The Rig review: Fascinating and terrifying

The Rig follows the crew of an oil rig as they face a mysterious fog that cuts off their communication with the outside world and causes some of them to have psychotic breakdowns. The series is now streaming on Prime Video.


The crew members of Kinloch Bravo are met with bad news when Captain Magnus announces that they won’t be going home anytime soon because of an emergency on the North Kilscour platform.

Before their meeting could end, the lights at the oil rig started blinking, hinting at a possible blackout. Soon, the whole rig begins to shake, and a thick fog surrounds them.

The crew loses communication with the outside world and the rig nearest to them, Kinloch Charlie.

In order to make sure that the beach is receiving the rig’s signal, Magnus sends Fulmer, the crew’s radio operator, and a fellow crew member, Baz, to check on the tower. While Fulmer comes down safe and sound, Baz falls from above.

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Miraculously, Baz begins to heal on his own. A rain of what looks like ashes pours down on the rig, and Baz warns the crew members about a wave that is about to hit them.


As the show mentions, it is about the crew members of the rig and not just the leaders who are leading Kinloch Bravo. It lives up to that, as each and every cast member gets enough time to shine.

Iain Glen, who plays Magnus, is the captain who makes things work on the rig. Glen never attempts to dominate the screen time. He doesn’t try to appear too righteous, as most lead characters in shows and movies of this genre do.

Glen shares a commendable partnership with Emily Hampshire, who plays Rose. They both come out as strong and reliable leaders and fill in for each other when the other is absent.

Martin Compston, as Fulmer, despite being considered one of the leads, hardly adds anything new to the show.

The rest of the supporting cast is portraying characters that are memorable and likable. Shows or movies like this, where characters are trapped in a single place, require good character work apart from a terrifying environment, and ‘The Rig’ delivers that.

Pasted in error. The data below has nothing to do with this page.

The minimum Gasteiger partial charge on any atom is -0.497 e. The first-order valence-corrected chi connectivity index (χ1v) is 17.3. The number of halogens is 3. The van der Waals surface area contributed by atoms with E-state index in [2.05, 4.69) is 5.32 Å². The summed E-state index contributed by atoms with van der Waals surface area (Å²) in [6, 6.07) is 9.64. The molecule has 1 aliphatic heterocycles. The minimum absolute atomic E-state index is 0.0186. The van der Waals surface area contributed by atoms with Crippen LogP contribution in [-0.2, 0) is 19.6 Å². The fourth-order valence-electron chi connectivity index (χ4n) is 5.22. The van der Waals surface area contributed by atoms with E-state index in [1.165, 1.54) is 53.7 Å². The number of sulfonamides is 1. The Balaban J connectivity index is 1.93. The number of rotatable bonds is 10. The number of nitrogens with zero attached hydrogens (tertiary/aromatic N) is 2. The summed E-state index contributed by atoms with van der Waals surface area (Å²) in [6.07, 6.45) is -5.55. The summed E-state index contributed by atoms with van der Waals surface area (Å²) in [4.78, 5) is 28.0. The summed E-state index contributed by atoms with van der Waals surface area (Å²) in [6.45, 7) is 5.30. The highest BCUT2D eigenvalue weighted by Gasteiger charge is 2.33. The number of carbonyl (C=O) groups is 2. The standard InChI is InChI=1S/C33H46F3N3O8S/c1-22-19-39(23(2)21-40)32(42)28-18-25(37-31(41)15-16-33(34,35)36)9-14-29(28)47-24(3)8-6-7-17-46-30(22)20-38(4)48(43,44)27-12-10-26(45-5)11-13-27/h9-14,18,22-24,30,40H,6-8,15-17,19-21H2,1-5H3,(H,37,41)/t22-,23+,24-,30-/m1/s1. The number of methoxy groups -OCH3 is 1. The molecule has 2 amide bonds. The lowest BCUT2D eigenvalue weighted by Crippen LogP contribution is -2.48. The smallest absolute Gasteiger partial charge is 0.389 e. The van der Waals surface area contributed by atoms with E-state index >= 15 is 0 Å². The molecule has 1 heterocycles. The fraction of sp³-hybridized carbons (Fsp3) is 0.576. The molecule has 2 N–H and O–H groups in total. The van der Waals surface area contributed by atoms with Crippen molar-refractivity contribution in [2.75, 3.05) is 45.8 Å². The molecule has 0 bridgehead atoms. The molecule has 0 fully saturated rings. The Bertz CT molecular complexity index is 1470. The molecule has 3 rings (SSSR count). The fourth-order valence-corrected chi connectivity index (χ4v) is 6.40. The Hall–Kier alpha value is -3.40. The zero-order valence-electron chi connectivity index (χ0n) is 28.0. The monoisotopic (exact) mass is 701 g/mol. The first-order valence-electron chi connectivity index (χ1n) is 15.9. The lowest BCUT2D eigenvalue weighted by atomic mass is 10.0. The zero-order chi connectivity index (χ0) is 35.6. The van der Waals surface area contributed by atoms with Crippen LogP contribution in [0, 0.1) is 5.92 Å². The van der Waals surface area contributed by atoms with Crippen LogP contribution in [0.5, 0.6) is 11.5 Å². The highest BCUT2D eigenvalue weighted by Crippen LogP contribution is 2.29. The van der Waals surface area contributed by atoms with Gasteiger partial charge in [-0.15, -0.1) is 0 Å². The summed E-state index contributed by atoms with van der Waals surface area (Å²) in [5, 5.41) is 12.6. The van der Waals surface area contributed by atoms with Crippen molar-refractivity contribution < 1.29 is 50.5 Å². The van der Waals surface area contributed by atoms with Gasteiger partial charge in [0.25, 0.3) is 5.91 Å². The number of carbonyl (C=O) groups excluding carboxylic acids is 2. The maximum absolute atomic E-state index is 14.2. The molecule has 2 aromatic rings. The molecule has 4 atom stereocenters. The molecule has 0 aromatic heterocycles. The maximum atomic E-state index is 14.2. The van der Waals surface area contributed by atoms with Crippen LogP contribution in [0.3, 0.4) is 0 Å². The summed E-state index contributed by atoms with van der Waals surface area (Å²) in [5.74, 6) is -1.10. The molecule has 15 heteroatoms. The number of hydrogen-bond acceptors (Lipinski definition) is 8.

‘The Rig’ has a great premise, and it wastes no time in getting things started. The show takes a few minutes to introduce some key characters. They are then built alongside the plot.

The kind of threat the crew of Kinloch Bravo is facing is unique in itself and something fresh. It doesn’t come out as something cartoonish. The show builds a good story around this supernatural threat that makes it believable.

Furthermore, the dialogue work is impressive. The crew makes claims about myths and the supernatural throughout the show. This helps build the tension around what they are facing.

The show also keeps things intense with regard to the discoveries the crew is making, with the right amount of buildup that is accompanied by the right kind of music.

Furthermore, ‘The Rig’ makes oceans sound more terrifying than any other place in the entire solar system. The show often talks about how old the ocean is and how many secrets it might be hiding.


When the fog hits the rig for the very first time, it fails to create the haunting impact it should. It’s only when the rain of ashes pours down that it feels like the show is onto something.

On top of that, there are scenes and tasks the crew indulges in that are adventurous to watch but not helpful as long as they don’t add anything interesting to the ongoing storyline.


‘The Rig’ is definitely a great environmental horror, with the show making the best use of the featured elements.

It suffers a bit due to some stretched-out scenarios, but, at the end of the day, makes up for it with a more real and believable ending to the story.

The Rig
The Rig review: Fascinating and terrifying 1

Director: John Strickland, Alex Holmes

Date Created: 2023-01-06 05:30

Editor's Rating:

Also Read: The Rig ending explained: Does the crew escape the wave?